The disturbed Dr. Victor Frankenstein had his real-life roots in Dr. Giovanni Aldini.
When Giovanni Aldini was a child, he would watch his uncle, Dr. Luigi Galvani, perform experiments.
For more than ten years, Dr. Luigi Galvani had devoted his studies to frogs. Specifically, dead frogs. He had studied the way that the legs of the unfortunate amphibians were connected, and realized that if stimulated with an electrical current, they twitched. Furthermore, he believed that if he stimulated the fluid that connected the nerves to the entire body, he could reverse the effects of death.
In short, Luigi Galvani believed he could raise the dead with electricity.
After watching his uncle perform these macabre experiments, it was no surprise that Giovanni Aldini would go into the same field. After studying at the University of Bologna, he followed in his uncle’s footsteps and began experimenting with reanimating dead frogs. However, upon his uncle’s death, Aldini began to crave something different, something more exciting.
He began performing the same experiments as his uncle had on frogs, on larger animals, with more sophisticated nervous systems. Soon, Aldini was drawing crowds to his laboratory as he attempted to reanimate sheep, pigs, cows, and oxen.
For the most part, Giovanni Aldini was successful. As he applied electrical impulses to the corpses using a battery, the animals’ heads would shake from side to side, their eyeballs would roll, and their tongues would roll out of their mouths. Before long, attending one of these gruesome performances became all the rage.
However, Aldini soon grew bored of his experiments. He felt that he had achieved all he could with the bodies of dead animals and that they were no longer stimulating enough for him.
So, of course, the natural progression was to move on to humans.
In the early 1800s in Italy, procuring a recently dead body was much easier than it is today. To find subjects for his experiments, Aldini simply headed over to Piazza Maggiore, and wait for the executioner to behead his next victim.
Aldini soon realized, though, that the solution to finding his bodies also presented a problem. The beheaded bodies were often drained of blood, and without blood in the veins, the electrical impulses had nothing to travel through. His battery was useless against a headless corpse.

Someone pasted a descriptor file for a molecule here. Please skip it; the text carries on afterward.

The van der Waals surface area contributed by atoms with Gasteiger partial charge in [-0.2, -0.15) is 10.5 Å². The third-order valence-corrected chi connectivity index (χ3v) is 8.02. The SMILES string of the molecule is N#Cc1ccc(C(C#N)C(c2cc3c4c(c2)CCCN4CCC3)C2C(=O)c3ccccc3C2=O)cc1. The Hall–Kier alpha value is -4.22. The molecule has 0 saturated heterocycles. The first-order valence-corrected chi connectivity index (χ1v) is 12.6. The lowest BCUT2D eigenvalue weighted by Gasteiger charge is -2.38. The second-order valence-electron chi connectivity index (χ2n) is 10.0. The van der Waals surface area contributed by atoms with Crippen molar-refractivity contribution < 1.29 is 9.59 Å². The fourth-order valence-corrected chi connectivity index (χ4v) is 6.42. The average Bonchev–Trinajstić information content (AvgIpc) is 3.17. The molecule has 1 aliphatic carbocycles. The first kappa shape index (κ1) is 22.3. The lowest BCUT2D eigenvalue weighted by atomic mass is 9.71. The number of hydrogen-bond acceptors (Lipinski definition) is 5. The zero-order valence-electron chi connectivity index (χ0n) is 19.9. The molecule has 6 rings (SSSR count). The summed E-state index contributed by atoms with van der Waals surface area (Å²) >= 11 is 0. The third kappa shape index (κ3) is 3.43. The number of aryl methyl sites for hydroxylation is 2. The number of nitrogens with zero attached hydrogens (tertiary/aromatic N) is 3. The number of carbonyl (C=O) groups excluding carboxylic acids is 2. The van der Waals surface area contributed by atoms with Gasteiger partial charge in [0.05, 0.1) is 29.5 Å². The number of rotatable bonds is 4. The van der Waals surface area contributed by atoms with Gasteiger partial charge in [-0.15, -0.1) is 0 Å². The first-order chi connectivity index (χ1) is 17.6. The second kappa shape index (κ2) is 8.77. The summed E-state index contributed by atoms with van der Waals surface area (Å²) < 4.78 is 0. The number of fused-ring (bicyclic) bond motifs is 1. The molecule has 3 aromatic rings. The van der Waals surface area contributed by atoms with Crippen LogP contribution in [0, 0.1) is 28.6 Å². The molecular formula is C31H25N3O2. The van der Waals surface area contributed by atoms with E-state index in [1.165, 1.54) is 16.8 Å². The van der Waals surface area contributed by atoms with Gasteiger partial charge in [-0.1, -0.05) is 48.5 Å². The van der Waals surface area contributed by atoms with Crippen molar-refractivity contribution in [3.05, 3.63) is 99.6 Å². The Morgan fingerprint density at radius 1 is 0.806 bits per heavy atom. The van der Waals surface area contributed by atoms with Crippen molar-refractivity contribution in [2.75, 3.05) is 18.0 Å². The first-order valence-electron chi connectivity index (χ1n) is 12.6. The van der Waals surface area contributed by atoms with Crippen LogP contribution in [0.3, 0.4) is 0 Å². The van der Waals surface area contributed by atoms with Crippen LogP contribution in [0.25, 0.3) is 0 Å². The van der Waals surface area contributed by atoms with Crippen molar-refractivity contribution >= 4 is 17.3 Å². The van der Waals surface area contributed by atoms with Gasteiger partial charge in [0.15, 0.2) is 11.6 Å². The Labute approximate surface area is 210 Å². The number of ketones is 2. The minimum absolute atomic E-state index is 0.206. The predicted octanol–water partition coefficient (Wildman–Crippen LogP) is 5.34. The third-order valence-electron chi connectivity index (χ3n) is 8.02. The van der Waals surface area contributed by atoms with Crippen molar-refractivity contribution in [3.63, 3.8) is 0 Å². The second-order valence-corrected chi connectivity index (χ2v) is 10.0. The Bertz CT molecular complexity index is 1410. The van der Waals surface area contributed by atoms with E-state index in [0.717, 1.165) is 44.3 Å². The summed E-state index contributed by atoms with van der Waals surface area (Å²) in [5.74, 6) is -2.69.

However, there was a light at the end of the tunnel. While Italy executed their criminals by beheading, England still used the gallows. So, Aldini did what any self-respecting medieval doctor would do, and traveled to London, where he ordered one freshly hanged criminal to be delivered to the Royal College of Surgeons.
The body was that of George Foster, who, though he had enjoyed a life of relative anonymity, would soon become one of London’s most talked about dead men. Almost immediately upon his arrival at the Royal College, Aldini attached the probes to Foster’s body and powered up the battery.
Aldini left the probe connected for hours, and through it, all, the crowd that had gathered watched with bated breath as his jaw quivered, his facial muscles contorted and his left eye opened.
At one point, Foster’s corpse even appeared to inhale.
Eventually, Aldini’s battery died, and along with it Foster — this time for good. Though Aldini considered his experiment a failure, as Foster had ultimately failed to return to life, the doctors who had witnessed it considered it a miracle.
News quickly spread of Aldini’s feat, how he had opened an eye, and maybe even breathed. And, as with every story, the tale became exaggerated. By the time it had reached the ears of little Mary Shelley, the daughter of a friend of Dr. Giovanni Aldini’s, the tale had grown to include Foster’s arms lifting and his head spinning.
Though Aldini may not have fully thought through the consequences of his work, or even continued trying to reanimate the dead, little Mary Shelley took it to heart, and later drew inspiration from the tale she’d heard as a child when she sat down to write a book.
Her titular character, Dr. Victor Frankenstein, bears a striking resemblance to Giovanni Aldini, in his mannerisms and his intentions. However, the resemblance, thankfully, ends there, as there’s no telling what George Foster may have done had Aldini’s battery been successful.
Next, meet the man who inspired the tale of Dr. Jekyll and Mr. Hyde. Then, read about other legends that were inspired by real-life horror stories.